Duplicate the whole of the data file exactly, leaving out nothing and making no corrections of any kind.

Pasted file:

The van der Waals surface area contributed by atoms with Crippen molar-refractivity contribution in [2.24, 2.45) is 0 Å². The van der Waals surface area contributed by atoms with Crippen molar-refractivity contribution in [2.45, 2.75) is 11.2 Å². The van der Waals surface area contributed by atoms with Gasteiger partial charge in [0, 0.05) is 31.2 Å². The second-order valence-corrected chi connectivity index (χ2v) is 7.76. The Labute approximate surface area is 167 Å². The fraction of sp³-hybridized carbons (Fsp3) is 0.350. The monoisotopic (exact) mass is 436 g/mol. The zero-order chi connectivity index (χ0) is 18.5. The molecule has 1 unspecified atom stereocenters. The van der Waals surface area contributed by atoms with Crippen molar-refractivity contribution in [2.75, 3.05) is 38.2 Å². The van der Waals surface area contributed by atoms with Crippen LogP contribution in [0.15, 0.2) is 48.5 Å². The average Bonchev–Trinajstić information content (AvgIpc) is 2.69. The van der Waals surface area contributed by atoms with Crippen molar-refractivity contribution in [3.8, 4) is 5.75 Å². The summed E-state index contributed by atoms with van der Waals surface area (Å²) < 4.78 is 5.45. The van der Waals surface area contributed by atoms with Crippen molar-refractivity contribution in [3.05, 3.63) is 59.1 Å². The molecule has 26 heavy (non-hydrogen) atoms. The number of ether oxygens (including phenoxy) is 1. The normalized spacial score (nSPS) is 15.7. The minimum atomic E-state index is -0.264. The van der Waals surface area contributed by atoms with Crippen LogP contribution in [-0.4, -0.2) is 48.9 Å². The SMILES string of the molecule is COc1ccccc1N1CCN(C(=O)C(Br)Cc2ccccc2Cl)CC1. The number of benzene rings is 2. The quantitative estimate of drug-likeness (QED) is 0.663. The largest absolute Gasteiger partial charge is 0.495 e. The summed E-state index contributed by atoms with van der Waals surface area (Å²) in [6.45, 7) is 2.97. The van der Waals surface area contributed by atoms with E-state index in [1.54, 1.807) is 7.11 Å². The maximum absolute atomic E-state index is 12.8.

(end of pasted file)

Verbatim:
The van der Waals surface area contributed by atoms with Crippen molar-refractivity contribution in [2.24, 2.45) is 0 Å². The van der Waals surface area contributed by atoms with Crippen molar-refractivity contribution in [2.45, 2.75) is 11.2 Å². The van der Waals surface area contributed by atoms with Gasteiger partial charge in [0, 0.05) is 31.2 Å². The second-order valence-corrected chi connectivity index (χ2v) is 7.76. The Labute approximate surface area is 167 Å². The fraction of sp³-hybridized carbons (Fsp3) is 0.350. The monoisotopic (exact) mass is 436 g/mol. The zero-order chi connectivity index (χ0) is 18.5. The molecule has 1 unspecified atom stereocenters. The van der Waals surface area contributed by atoms with Crippen molar-refractivity contribution in [2.75, 3.05) is 38.2 Å². The van der Waals surface area contributed by atoms with Crippen LogP contribution in [0.15, 0.2) is 48.5 Å². The average Bonchev–Trinajstić information content (AvgIpc) is 2.69. The van der Waals surface area contributed by atoms with Crippen molar-refractivity contribution in [3.8, 4) is 5.75 Å². The summed E-state index contributed by atoms with van der Waals surface area (Å²) < 4.78 is 5.45. The van der Waals surface area contributed by atoms with Crippen molar-refractivity contribution in [3.05, 3.63) is 59.1 Å². The molecule has 26 heavy (non-hydrogen) atoms. The number of ether oxygens (including phenoxy) is 1. The normalized spacial score (nSPS) is 15.7. The minimum atomic E-state index is -0.264. The van der Waals surface area contributed by atoms with Crippen LogP contribution in [-0.4, -0.2) is 48.9 Å². The SMILES string of the molecule is COc1ccccc1N1CCN(C(=O)C(Br)Cc2ccccc2Cl)CC1. The number of benzene rings is 2. The quantitative estimate of drug-likeness (QED) is 0.663. The largest absolute Gasteiger partial charge is 0.495 e. The summed E-state index contributed by atoms with van der Waals surface area (Å²) in [6.45, 7) is 2.97. The van der Waals surface area contributed by atoms with E-state index in [1.54, 1.807) is 7.11 Å². The maximum absolute atomic E-state index is 12.8.